Boys & Girls Clubs

History, Hometown Heroes, People, Traditions
on November 23, 2008

At the Jim and Kay Flodin Boys and Girls Club of Rockford, Ill., Kailie Wright, 10, and six of her friends diligently stuff backpacks with paints, crayons, paper and other school supplies for shipment to children in Afghanistan.

It makes me feel good knowing Im helping out other people, says Kailie, who has regularly visited the club after school since she was 5 years old.

The backpacks are part of a service project in the Torch Club, a leadership development program offered by the Boys and Girls Clubs of America. Kailie doesnt mind that she wont see the results of her work. I dont care, as long as I know its helping their education, she says, as the sounds of squeaking sneakers and bouncing basketballs echo in a nearby gymnasium.

The Torch Club is one of dozens of activitiesincluding organized sports, educational programs, help with homework, field trips, volunteering, career planning, arts, and health and life skillsthat are all part of the Boys and Girls Clubs of Americas mission: To enable all young people, especially those who need us most, to reach their full potential as caring, productive, responsible citizens.

Kailies mom, Colleen Wright, a schoolteacher, has seen the organizations mission fulfilled through her daughter. Shes definitely aware of the fact that she needs to be more helpful around the house, Wright says. Also, I think she takes on a little more responsibility (at home) . . . its more meaningful for her, its more of an intrinsic motivation for her.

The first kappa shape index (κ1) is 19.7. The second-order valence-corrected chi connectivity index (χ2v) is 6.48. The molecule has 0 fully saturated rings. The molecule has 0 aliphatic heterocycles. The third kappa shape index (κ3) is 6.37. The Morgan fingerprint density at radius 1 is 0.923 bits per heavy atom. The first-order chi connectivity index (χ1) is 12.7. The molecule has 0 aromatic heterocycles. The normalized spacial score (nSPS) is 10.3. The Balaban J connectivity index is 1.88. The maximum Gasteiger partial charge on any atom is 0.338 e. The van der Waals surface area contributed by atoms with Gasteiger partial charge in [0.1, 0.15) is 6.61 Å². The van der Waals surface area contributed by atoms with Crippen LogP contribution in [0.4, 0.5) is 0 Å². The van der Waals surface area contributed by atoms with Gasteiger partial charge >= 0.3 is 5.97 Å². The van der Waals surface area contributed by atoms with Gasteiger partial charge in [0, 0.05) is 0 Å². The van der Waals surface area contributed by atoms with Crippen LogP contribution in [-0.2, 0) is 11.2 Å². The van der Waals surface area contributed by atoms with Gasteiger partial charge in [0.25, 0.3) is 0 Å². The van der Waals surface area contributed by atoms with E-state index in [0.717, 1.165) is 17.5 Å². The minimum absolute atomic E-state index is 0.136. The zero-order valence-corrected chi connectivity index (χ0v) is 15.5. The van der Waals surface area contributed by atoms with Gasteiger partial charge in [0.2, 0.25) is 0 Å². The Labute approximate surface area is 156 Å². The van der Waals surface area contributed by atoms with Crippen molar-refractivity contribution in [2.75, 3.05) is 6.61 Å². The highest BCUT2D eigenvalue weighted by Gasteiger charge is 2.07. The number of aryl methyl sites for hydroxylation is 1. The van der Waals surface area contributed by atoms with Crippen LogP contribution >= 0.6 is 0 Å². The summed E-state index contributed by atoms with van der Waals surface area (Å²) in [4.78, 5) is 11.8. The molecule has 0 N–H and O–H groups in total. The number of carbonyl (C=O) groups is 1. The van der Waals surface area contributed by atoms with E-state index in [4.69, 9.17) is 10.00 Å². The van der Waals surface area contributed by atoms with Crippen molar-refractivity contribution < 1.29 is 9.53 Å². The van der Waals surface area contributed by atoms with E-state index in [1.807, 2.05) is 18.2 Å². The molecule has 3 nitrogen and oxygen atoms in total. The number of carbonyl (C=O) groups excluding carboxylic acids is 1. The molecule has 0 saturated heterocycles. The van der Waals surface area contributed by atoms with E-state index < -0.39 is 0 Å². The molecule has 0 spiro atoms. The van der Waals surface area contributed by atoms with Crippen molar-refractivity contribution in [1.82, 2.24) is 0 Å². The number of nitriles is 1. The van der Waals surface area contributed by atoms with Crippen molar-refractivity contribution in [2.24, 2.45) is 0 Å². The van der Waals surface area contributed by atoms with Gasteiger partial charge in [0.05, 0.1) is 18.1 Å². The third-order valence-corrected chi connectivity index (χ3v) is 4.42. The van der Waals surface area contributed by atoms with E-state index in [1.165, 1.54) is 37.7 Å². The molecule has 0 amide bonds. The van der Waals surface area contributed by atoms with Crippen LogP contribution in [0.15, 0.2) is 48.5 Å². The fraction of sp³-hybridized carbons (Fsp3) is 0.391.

Birth of a club
The Boys and Girls Clubs of Americas roots date back to the mid-1800s when an influx of immigrants came to the United States looking for a better life. While the adults worked in factories and mills, young boys were left to find fun, or in some cases trouble, on the streets.

The first social club for boys, called the Dashaway Club, was formed in 1860 when four civic-minded women in Hartford, Conn., invited boys off the streets and into their homes for refreshments. Meetings were later moved to a nearby school, where daily structured activities were provided. Over time, the boys club movement spread to other cities, reaching farther west and south. In 1906, 53 clubs joined together to form The Federated Boys Club, which in 1931 became the Boys Clubs of America. While individual clubs allowed girls to participate in some programs, it wasnt until 1990 that the name was officially changed to include girls.

Today, the organization accomplishes its mission with a 50,000-person staff at 4,300 clubs in all 50 states and on U.S. military bases around the world. Membership fees for the 4.8 million kids, ages 5 to 18, average $5 to $10 per child annually.

A helping hand
For single working mom Angie Lampe-Mapel, 42, of Machesney Park, Ill. (pop. 22,423), the Carlson Boys & Girls Club has been a blessing, providing a safe, positive environment for her kidsBreanna, 16, Nicholas, 10, and Ethan, 5after school and during the summer.

Her daughter, Breanna, began going to the club at age 9 to participate in cheerleading, and quickly got more involved, embracing opportunities such as Power Hour, a homework help and tutoring program designed to raise academic proficiency.

Lampe-Mapel says Power Hour helped Breanna overcome difficulties with math. Kids sometimes relate to other people better than their parents, so it gives the kids an outlet, says Lampe-Mapel, who volunteers along with Breanna at the clubs monthly teen dances, which draw up to 400 youth.